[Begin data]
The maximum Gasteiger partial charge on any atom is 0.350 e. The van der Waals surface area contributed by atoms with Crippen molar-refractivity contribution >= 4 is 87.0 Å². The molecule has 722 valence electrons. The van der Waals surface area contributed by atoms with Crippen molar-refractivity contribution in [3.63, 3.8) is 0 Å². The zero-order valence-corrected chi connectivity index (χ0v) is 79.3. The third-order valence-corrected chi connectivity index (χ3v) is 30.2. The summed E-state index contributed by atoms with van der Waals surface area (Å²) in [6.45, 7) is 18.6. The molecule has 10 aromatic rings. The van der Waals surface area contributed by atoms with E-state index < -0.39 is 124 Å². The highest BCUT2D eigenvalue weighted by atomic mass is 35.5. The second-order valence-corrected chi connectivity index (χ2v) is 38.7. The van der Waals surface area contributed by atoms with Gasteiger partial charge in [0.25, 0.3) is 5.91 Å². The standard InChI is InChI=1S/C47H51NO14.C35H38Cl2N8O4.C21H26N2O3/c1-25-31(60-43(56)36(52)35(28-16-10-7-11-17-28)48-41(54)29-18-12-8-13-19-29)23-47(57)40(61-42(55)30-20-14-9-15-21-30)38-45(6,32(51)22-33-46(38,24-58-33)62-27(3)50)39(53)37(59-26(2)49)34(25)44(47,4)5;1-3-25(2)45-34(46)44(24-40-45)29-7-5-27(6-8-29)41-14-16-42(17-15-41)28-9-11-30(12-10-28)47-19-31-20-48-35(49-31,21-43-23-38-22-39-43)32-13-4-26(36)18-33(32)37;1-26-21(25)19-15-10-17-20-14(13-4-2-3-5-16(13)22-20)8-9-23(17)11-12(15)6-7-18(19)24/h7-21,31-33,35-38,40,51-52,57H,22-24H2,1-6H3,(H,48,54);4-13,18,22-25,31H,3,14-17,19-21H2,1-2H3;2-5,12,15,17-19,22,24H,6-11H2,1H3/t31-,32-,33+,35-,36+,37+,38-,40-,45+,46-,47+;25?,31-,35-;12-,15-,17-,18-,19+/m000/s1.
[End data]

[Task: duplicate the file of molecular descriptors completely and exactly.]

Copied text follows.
The maximum Gasteiger partial charge on any atom is 0.350 e. The van der Waals surface area contributed by atoms with Crippen molar-refractivity contribution >= 4 is 87.0 Å². The molecule has 722 valence electrons. The van der Waals surface area contributed by atoms with Crippen molar-refractivity contribution in [3.63, 3.8) is 0 Å². The zero-order valence-corrected chi connectivity index (χ0v) is 79.3. The third-order valence-corrected chi connectivity index (χ3v) is 30.2. The summed E-state index contributed by atoms with van der Waals surface area (Å²) in [6.45, 7) is 18.6. The molecule has 10 aromatic rings. The van der Waals surface area contributed by atoms with E-state index < -0.39 is 124 Å². The highest BCUT2D eigenvalue weighted by atomic mass is 35.5. The second-order valence-corrected chi connectivity index (χ2v) is 38.7. The van der Waals surface area contributed by atoms with Gasteiger partial charge in [0.25, 0.3) is 5.91 Å². The standard InChI is InChI=1S/C47H51NO14.C35H38Cl2N8O4.C21H26N2O3/c1-25-31(60-43(56)36(52)35(28-16-10-7-11-17-28)48-41(54)29-18-12-8-13-19-29)23-47(57)40(61-42(55)30-20-14-9-15-21-30)38-45(6,32(51)22-33-46(38,24-58-33)62-27(3)50)39(53)37(59-26(2)49)34(25)44(47,4)5;1-3-25(2)45-34(46)44(24-40-45)29-7-5-27(6-8-29)41-14-16-42(17-15-41)28-9-11-30(12-10-28)47-19-31-20-48-35(49-31,21-43-23-38-22-39-43)32-13-4-26(36)18-33(32)37;1-26-21(25)19-15-10-17-20-14(13-4-2-3-5-16(13)22-20)8-9-23(17)11-12(15)6-7-18(19)24/h7-21,31-33,35-38,40,51-52,57H,22-24H2,1-6H3,(H,48,54);4-13,18,22-25,31H,3,14-17,19-21H2,1-2H3;2-5,12,15,17-19,22,24H,6-11H2,1H3/t31-,32-,33+,35-,36+,37+,38-,40-,45+,46-,47+;25?,31-,35-;12-,15-,17-,18-,19+/m000/s1.